“KARACHI, YOU’RE KILLING ME!” by Saba Imtiaz launched

KarachiRandom House has issued a release for the launch of a hilarious comedy of manners in which a young reporter working in one of the world’s most dangerous cities finds that dodging bullets and bombs still isn’t as challenging as scoring a date. Priced at Rs 299, ‘Karachi, You’re Killing Me!’ would be formally launched in February 2014. 

 Ayesha is a twenty-something reporter in one of the world’s most dangerous cities. Her assignments range from showing up at bomb sites and picking her way through scattered body parts to interviewing her boss’s niece, the couture-cupcake designer. In between dicing with death and absurdity, Ayesha despairs over the likelihood of ever meeting a nice guy, someone like her old friend Saad, whose shoulder she cries on after every romantic misadventure. Her choices seem limited to narcissistic, adrenaline-chasing reporters who’ll do anything to get their next story—to the spoilt offspring of the Karachi elite who’ll do anything to cure their boredom. Her most pressing problem, however, is how to straighten her hair during the chronic power outages.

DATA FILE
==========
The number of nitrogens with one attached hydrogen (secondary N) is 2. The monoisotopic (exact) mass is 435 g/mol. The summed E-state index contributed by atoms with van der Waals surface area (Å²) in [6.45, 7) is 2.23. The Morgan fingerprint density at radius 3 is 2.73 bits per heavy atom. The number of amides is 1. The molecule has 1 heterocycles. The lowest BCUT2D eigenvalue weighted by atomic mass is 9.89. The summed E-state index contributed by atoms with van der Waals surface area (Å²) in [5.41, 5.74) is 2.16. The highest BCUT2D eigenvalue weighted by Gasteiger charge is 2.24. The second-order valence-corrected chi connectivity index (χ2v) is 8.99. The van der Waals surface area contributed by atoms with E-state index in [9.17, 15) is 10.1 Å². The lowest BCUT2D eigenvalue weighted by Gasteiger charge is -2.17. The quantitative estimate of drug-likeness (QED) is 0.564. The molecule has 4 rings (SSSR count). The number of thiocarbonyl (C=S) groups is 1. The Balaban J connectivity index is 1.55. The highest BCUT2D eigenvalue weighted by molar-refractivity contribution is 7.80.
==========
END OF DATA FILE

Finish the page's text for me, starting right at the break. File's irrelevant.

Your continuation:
Karachi, You’re Killing Me! is Bridget Jones’s Diary meets The Diary of a Social Butterfly—a comedy of manners in a city with none.

Saba Imtiaz is the author of the novel who is a freelance journalist based in Karachi, Pakistan. According to the release shared with The Literary Yard, she grew up in the United Arab Emirates and Pakistan. She graduated with a Bachelor’s degree in 2007 and worked for a non-profit in Jordan. She has worked at The News and The Express Tribune newspapers in Pakistan and currently contributes to a number of local and foreign publications, covering human rights, politics and religious movements. 


2 responses to ““KARACHI, YOU’RE KILLING ME!” by Saba Imtiaz launched

  1. Pingback: Books by Women Authors to Look Forward to in 2014 | The Ladies Finger·

  2. A good read, poignant and profound. The only character that sticks out like a sore finger is the exotic villain. A tinge of xenophobia.

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